This past weekend I was invited to speak at the Ecological Society of America for a workshop on communicating science. A bunch of ecologists wanted to know how to talk about their research to a broader audience. This is a huge issue nowadays, in part because of the National Science Foundation’s (NSF) new “Broader Impacts” portion of their grants, which stipulates that researchers have to indicate how they will bring their work to the public. There are currently no reward systems in place for academics to talk to the public about their work (they get kudos for publications, not public lectures), and they’re not trained to explain their work in short, simple sentences.

I spoke about my own career path (which I’ll post on later), and one student mentioned this was useful because it shows you don’t have to walk the straight and narrow path (boy, I’ll say). I also talked a lot about blogging, even though I’m not the world’s expert, and about podcasting too and how to get your message across by talking clearly and using examples that are familiar to your listeners.

One thing I was struck by was that the ecologists were concerned that it was difficult to explain their science because it was esoteric and not directly related to people’s lives. And then they talked about waterways running dry, endangered species and the disruption of ecosystems, and trees. What the heck are you complaining about!? In physics we’re trying to talk about neutrinos, dark matter, and superconductors. And they’re worried about talking about trees? Give me a break. 🙂 However, it is true that all science faces many of the same challenges in communication. In physics and chemistry, though, we’re often discussing things people have no direct experience with at all, and their only relationship to these things is through curiosity.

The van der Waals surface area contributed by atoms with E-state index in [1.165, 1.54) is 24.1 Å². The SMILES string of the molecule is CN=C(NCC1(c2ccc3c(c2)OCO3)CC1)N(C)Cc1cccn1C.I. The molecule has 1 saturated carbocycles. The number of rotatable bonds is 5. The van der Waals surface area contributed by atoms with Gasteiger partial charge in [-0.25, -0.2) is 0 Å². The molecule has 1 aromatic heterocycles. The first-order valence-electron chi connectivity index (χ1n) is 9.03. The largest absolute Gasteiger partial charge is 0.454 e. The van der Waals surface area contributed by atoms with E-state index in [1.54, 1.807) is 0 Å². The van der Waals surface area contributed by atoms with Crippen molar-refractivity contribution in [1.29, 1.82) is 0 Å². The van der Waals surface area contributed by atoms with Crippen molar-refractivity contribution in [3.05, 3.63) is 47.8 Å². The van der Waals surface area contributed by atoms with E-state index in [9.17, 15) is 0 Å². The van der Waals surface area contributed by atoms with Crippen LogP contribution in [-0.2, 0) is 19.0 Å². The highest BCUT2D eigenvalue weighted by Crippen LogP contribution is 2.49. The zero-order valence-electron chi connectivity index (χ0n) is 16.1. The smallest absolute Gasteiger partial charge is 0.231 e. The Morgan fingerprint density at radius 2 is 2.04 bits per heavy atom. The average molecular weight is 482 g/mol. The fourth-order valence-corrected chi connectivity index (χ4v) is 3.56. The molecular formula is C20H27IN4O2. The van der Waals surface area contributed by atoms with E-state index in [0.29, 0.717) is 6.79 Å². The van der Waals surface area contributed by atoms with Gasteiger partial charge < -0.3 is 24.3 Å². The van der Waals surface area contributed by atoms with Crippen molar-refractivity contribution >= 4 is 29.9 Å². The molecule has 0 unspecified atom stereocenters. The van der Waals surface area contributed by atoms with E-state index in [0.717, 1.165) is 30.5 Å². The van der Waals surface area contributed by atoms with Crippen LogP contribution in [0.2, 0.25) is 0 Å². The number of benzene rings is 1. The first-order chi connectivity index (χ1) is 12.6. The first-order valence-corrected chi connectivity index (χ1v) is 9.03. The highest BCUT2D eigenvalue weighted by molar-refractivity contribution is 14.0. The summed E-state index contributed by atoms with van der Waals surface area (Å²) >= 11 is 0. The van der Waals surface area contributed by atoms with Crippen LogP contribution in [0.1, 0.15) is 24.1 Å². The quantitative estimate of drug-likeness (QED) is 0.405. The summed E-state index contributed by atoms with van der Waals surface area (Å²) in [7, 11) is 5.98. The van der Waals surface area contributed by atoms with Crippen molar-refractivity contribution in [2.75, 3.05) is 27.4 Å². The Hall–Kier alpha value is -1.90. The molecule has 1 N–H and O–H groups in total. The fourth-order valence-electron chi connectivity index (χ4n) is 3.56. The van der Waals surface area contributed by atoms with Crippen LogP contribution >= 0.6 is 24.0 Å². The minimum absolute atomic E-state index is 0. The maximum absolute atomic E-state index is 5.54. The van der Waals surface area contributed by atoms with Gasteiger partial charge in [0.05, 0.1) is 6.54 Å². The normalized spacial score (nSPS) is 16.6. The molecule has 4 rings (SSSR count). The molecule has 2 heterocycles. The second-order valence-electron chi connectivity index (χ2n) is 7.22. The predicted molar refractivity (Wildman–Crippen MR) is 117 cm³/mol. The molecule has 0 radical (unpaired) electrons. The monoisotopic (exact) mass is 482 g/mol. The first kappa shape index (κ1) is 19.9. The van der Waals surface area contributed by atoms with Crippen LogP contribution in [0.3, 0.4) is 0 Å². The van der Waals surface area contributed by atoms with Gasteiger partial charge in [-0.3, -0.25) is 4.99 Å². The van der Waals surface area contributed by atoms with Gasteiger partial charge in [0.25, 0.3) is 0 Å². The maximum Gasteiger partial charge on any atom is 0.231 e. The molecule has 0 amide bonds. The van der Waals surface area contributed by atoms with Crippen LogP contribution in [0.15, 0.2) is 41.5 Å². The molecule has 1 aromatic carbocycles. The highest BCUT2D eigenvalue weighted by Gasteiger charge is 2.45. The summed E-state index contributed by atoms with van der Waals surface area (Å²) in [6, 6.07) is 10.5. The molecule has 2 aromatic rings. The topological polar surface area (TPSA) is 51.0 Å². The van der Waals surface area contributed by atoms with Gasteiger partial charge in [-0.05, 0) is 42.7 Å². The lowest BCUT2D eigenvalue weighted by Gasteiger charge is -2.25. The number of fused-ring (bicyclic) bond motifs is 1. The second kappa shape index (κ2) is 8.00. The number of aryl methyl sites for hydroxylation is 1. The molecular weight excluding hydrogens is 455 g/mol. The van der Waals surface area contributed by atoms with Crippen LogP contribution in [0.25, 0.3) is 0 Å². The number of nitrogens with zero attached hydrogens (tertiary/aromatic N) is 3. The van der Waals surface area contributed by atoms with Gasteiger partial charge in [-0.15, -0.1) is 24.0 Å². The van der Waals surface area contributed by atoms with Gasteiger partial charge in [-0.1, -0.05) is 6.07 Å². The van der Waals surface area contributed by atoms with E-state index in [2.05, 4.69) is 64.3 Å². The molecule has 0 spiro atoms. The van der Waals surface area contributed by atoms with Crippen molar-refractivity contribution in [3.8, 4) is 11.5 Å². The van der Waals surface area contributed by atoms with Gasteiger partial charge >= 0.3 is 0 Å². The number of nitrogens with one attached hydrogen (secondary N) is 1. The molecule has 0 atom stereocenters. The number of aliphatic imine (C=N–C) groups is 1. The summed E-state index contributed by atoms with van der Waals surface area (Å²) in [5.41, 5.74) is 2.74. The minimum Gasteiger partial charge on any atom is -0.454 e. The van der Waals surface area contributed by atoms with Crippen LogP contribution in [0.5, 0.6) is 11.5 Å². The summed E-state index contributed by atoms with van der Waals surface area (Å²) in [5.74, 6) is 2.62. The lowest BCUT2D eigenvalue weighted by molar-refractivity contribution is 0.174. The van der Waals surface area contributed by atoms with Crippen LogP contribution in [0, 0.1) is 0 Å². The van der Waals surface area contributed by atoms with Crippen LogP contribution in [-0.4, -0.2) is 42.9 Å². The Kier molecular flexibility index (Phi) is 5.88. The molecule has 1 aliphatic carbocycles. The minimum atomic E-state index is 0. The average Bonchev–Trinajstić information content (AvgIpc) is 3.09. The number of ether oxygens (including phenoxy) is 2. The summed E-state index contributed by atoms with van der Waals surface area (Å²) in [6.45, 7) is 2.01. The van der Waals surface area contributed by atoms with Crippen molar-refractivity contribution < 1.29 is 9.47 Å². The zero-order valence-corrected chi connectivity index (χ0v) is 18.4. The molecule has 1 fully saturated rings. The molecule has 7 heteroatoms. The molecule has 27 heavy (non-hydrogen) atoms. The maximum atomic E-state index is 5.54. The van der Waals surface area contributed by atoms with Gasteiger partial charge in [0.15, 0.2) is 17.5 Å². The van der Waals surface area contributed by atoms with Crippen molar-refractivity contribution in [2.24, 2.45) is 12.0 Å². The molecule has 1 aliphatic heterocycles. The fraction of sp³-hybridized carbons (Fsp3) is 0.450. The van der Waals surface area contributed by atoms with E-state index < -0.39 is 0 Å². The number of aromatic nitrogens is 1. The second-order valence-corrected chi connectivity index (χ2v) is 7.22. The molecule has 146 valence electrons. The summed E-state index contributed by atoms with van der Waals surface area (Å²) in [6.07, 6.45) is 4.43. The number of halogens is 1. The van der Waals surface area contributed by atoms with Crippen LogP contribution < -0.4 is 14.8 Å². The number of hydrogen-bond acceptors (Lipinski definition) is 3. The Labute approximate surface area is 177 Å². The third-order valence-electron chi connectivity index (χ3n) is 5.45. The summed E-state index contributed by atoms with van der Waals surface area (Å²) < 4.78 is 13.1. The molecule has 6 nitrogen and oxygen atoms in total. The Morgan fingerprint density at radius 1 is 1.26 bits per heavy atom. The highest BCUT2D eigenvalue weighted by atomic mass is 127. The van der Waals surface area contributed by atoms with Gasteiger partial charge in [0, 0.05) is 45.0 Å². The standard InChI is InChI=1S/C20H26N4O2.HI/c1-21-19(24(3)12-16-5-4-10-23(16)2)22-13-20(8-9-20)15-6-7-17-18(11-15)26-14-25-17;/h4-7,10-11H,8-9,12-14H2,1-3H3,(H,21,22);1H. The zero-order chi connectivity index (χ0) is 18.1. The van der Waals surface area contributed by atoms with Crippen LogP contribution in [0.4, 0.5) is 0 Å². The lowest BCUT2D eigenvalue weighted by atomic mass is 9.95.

Now, that said, many people say you have to show how science is directly related to someone’s life in order to draw them in. I disagree. It certainly helps if you can answer the question “how does this relate to me?” but people do also have a natural curiosity about the world and how it works. Otherwise, we wouldn’t have all the popular stuff like Bill Nye, NOVA, and Mythbusters.

The other challenges that ecologists faced, that we physicists often don’t, were that the relationships and correlations they discuss are often indirect, and changes happen slowly over time, and many of the findings are nuanced or depend on context. This is a huge challenge, especially in trying to alert the public to climate change or endangered species. The public wants simple, quick, and dire messages, which the complexities of ecosystems do not lend themselves to. Al Gore spoke to the American Geophysical Union last year and urged the scientists there to find a few messages and stick to them — repeat them over and over until they become part of the public consciousness (that’s what the administration does after all). I think the same could be said of ecologists. What a massive undertaking, but necessary.

Here is a link to my talk on my website: